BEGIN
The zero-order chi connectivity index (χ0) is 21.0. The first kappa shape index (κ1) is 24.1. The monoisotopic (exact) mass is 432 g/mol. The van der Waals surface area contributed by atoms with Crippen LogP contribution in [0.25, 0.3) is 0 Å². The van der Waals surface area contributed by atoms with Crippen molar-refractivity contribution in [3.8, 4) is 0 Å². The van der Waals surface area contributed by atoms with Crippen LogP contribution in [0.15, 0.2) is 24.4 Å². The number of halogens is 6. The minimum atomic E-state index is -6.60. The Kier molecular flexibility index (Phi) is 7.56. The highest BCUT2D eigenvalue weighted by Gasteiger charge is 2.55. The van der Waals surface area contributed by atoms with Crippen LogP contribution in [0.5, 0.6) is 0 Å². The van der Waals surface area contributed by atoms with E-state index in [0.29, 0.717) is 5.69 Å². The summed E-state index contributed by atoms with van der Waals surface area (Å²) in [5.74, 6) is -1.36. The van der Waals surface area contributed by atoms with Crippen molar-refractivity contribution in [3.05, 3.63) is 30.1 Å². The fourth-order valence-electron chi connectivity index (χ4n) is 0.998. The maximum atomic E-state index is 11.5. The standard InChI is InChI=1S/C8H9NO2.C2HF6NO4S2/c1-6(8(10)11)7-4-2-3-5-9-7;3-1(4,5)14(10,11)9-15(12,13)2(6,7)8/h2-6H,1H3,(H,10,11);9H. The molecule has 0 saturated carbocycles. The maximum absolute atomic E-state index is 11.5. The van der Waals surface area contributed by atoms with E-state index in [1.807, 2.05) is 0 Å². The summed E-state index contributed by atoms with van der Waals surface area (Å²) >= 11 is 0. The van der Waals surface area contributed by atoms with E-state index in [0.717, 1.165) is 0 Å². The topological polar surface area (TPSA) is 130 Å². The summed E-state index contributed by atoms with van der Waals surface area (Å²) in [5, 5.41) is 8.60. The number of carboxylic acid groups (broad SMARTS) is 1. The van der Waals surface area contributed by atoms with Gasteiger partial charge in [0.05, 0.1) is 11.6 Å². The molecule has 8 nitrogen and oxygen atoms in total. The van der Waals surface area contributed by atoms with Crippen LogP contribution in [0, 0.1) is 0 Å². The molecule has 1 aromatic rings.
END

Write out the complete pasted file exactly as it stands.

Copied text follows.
The zero-order chi connectivity index (χ0) is 21.0. The first kappa shape index (κ1) is 24.1. The monoisotopic (exact) mass is 432 g/mol. The van der Waals surface area contributed by atoms with Crippen LogP contribution in [0.25, 0.3) is 0 Å². The van der Waals surface area contributed by atoms with Crippen molar-refractivity contribution in [3.8, 4) is 0 Å². The van der Waals surface area contributed by atoms with Crippen LogP contribution in [0.15, 0.2) is 24.4 Å². The number of halogens is 6. The minimum atomic E-state index is -6.60. The Kier molecular flexibility index (Phi) is 7.56. The highest BCUT2D eigenvalue weighted by Gasteiger charge is 2.55. The van der Waals surface area contributed by atoms with Crippen LogP contribution in [0.5, 0.6) is 0 Å². The van der Waals surface area contributed by atoms with E-state index in [0.29, 0.717) is 5.69 Å². The summed E-state index contributed by atoms with van der Waals surface area (Å²) in [5.74, 6) is -1.36. The van der Waals surface area contributed by atoms with Crippen molar-refractivity contribution in [3.05, 3.63) is 30.1 Å². The fourth-order valence-electron chi connectivity index (χ4n) is 0.998. The maximum atomic E-state index is 11.5. The standard InChI is InChI=1S/C8H9NO2.C2HF6NO4S2/c1-6(8(10)11)7-4-2-3-5-9-7;3-1(4,5)14(10,11)9-15(12,13)2(6,7)8/h2-6H,1H3,(H,10,11);9H. The molecule has 0 saturated carbocycles. The maximum absolute atomic E-state index is 11.5. The van der Waals surface area contributed by atoms with E-state index in [1.807, 2.05) is 0 Å². The summed E-state index contributed by atoms with van der Waals surface area (Å²) >= 11 is 0. The van der Waals surface area contributed by atoms with E-state index in [0.717, 1.165) is 0 Å². The topological polar surface area (TPSA) is 130 Å². The summed E-state index contributed by atoms with van der Waals surface area (Å²) in [5, 5.41) is 8.60. The number of carboxylic acid groups (broad SMARTS) is 1. The van der Waals surface area contributed by atoms with Gasteiger partial charge in [0.05, 0.1) is 11.6 Å². The molecule has 8 nitrogen and oxygen atoms in total. The van der Waals surface area contributed by atoms with Crippen LogP contribution in [0, 0.1) is 0 Å². The molecule has 1 aromatic rings.